NFC is not a new technology but it has been gaining traction in the market over the last few years due to NFC-enabled credit cards and mobile phones. There is speculation that Apple will finally adopt NFC in the iPhone 6 — at which point, NFC might reach widespread adoption among consumers. However, the NFC rumor mill hits every time a new iPhone is about to be released. Nonetheless, the number of NFC-enabled Android and Windows phones is growing, and with that, we have seen an increase in the ways brands and consumers are experimenting with the technology.
How does NFC work?
Getting down to basics, NFC, or near field communication, transmits data wirelessly between two objects equipped with NFC chips. The two objects have to be brought within close range, usually within four inches, in order to communicate and can transmit any information.
How can I use NFC?
As we mentioned, iPhones aren’t NFC compatible. However, the number of other smartphones with NFC capabilities is growing. (You can see a full list of compatible devices here.) Payments, through services like Google Wallet, have made it possible to simply tap or wave your phone over a payments system (or laptop) to make a purchase.
Is NFC just for payments?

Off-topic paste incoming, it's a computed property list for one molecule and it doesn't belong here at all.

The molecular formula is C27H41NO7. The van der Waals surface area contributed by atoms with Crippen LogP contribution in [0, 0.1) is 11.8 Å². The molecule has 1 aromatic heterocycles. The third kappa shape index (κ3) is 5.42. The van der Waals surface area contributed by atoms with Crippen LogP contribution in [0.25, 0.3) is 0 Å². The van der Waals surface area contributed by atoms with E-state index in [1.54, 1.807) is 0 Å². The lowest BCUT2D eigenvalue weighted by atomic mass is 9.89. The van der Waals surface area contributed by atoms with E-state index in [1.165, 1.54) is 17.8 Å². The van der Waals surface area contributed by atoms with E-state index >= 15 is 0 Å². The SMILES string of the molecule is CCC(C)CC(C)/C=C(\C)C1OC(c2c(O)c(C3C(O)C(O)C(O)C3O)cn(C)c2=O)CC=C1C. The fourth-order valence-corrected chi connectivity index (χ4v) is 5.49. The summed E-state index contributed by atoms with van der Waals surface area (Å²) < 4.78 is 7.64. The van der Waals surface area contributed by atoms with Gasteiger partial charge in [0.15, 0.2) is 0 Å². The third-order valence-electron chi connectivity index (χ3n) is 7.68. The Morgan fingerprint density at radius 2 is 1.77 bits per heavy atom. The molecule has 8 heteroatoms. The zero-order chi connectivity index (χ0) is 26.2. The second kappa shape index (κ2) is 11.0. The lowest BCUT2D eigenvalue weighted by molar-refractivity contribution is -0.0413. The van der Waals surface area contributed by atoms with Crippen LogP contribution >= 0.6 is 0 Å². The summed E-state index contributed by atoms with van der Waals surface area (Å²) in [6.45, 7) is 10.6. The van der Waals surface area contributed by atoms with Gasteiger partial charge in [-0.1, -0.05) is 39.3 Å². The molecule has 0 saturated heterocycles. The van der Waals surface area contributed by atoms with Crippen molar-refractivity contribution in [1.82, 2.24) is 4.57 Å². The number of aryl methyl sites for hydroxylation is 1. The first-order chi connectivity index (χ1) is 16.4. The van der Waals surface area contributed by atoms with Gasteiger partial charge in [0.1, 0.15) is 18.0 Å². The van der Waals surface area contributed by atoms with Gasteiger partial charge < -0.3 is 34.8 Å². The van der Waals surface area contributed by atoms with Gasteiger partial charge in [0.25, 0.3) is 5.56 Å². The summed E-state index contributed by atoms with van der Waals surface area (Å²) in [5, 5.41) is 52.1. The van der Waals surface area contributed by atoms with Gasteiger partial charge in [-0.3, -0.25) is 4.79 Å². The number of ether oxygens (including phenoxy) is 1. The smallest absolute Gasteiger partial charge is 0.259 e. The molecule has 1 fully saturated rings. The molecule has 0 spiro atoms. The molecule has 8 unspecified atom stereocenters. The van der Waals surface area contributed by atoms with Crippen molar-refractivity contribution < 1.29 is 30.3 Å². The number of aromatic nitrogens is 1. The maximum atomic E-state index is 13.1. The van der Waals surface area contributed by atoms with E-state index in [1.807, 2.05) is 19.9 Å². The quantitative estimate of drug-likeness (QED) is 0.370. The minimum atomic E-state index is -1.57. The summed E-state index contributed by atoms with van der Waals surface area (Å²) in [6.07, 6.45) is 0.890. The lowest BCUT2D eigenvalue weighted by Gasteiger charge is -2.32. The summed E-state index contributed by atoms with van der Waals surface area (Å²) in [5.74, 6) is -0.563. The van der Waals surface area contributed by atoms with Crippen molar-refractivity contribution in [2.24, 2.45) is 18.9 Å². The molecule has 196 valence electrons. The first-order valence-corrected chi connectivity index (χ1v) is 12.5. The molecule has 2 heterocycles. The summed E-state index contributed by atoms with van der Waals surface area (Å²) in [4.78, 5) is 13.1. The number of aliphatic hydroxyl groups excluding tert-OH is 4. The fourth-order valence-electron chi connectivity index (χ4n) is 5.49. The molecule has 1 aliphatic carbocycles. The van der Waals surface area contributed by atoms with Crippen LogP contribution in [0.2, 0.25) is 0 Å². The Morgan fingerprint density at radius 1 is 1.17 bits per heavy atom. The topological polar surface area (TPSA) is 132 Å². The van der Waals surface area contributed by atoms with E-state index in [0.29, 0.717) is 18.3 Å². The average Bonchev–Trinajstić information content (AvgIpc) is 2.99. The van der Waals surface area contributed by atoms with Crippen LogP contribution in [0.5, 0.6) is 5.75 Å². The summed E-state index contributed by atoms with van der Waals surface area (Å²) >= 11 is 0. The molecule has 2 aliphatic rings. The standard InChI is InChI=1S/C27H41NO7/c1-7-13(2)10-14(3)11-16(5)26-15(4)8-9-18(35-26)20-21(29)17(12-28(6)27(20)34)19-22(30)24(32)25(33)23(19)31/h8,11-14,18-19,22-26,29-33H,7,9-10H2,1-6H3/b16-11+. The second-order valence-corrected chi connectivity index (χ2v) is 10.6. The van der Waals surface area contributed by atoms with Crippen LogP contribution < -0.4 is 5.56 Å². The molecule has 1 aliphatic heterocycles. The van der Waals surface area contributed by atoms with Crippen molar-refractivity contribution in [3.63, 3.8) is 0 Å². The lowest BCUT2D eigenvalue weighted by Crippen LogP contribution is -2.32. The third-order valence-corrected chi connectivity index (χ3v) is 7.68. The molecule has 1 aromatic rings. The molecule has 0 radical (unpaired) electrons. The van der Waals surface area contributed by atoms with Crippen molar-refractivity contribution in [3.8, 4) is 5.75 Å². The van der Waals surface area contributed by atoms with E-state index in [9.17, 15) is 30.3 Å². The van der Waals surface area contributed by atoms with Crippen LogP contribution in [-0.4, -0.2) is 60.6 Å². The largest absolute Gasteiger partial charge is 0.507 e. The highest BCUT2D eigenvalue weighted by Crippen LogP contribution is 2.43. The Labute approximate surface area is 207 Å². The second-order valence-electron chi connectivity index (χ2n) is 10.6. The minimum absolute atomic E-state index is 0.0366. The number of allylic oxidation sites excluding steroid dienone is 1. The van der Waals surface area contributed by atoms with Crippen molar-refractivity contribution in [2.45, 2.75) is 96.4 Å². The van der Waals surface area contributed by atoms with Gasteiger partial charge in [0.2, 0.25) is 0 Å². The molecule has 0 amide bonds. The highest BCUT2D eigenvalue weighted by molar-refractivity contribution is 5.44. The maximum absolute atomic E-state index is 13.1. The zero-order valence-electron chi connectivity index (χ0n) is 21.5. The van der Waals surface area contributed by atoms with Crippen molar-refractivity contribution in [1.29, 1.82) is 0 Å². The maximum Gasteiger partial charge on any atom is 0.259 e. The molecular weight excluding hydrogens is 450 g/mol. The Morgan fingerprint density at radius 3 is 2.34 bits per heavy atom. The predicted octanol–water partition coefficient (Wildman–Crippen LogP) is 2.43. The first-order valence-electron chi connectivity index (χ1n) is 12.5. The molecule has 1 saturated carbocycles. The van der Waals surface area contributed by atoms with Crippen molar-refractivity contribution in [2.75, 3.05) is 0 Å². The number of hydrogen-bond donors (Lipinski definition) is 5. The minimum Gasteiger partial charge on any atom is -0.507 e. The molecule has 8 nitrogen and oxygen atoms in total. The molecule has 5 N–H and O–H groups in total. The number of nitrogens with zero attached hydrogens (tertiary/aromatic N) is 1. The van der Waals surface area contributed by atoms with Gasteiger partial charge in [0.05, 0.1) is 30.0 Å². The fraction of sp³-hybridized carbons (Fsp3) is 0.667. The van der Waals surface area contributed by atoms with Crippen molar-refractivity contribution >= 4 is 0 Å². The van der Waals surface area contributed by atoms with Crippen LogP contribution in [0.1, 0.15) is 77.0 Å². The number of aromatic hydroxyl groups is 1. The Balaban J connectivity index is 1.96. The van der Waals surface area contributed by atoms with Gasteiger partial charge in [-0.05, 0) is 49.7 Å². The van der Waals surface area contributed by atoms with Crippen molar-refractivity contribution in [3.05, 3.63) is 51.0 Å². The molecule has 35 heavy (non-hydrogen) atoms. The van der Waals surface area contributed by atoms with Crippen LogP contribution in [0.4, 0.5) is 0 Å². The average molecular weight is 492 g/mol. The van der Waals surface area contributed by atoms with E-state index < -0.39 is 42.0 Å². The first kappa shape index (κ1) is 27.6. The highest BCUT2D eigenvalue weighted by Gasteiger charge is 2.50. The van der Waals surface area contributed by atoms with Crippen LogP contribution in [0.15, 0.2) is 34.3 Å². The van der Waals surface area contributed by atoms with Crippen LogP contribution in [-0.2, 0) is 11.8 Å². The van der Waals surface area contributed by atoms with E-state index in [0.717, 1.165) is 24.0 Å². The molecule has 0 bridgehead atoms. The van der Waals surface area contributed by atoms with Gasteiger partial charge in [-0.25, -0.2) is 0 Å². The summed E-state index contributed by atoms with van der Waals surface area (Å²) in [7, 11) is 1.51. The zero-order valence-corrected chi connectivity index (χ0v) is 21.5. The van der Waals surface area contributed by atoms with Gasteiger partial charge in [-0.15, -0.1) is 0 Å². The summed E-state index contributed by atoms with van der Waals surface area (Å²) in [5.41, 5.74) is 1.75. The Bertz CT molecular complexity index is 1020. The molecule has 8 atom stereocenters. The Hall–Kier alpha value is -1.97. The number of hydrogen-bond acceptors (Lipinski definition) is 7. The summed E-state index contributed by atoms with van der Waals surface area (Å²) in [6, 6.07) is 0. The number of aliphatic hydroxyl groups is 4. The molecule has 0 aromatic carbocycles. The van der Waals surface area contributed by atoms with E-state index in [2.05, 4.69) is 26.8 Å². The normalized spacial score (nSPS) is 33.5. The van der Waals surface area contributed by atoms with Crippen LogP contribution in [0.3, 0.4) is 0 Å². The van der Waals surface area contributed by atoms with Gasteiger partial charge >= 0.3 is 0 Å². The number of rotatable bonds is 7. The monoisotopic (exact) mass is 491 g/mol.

No! Technically, you can use NFC as long as you have two NFC compatible objects. Brands have used NFC for ticketing at events or while traveling, opening car doors with NFC-enabled security badges and car keys, tracking healthcare information, and in marketing and advertising campaigns. It can be as simple as placed an NFC-enabled sticker within a retail area that links to coupons, rewards, ads or movie trailers, social media pages, mobile apps and more. NFC extends to personal use, too. Place an NFC sticker near your front door, wave or tap with it your phone and turn the air conditioning on. Trend Blog put together a great list of 18 creative ways to use NFC.
Will NFC keep growing?
Yes. The number of NFC compatible devices increased 128% from 2012 to 2013. IHS Technology predicts that two in three devices will be NFC compatible by 2018. Plus, VISA Europe saw their contactless payments increase four fold in 2013. While brands are starting to experiment with beacons, NFC still has its own specific use and purpose. It’s cheaper and works within a much more specific location than beacons.
What’s the security like?
NFC only works within a close range — usually four inches or less — and the signals are very specific. In order for a hacker to get a hold of your information, they would have to be extremely close to your phone or credit card. In addition, any data stored on your phone like credit card information is encrypted and usually has a number of added security features like pins and passwords. Get a full explanation of NFC security here.
Bottom line, NFC is here to stay but there are a multitude of other technologies disrupting the space. When it comes to designing a marketing or advertising campaign, make sure to consider your goals, budget and customers when deciding which one to use.
Photo Credit: Kārlis Dambrāns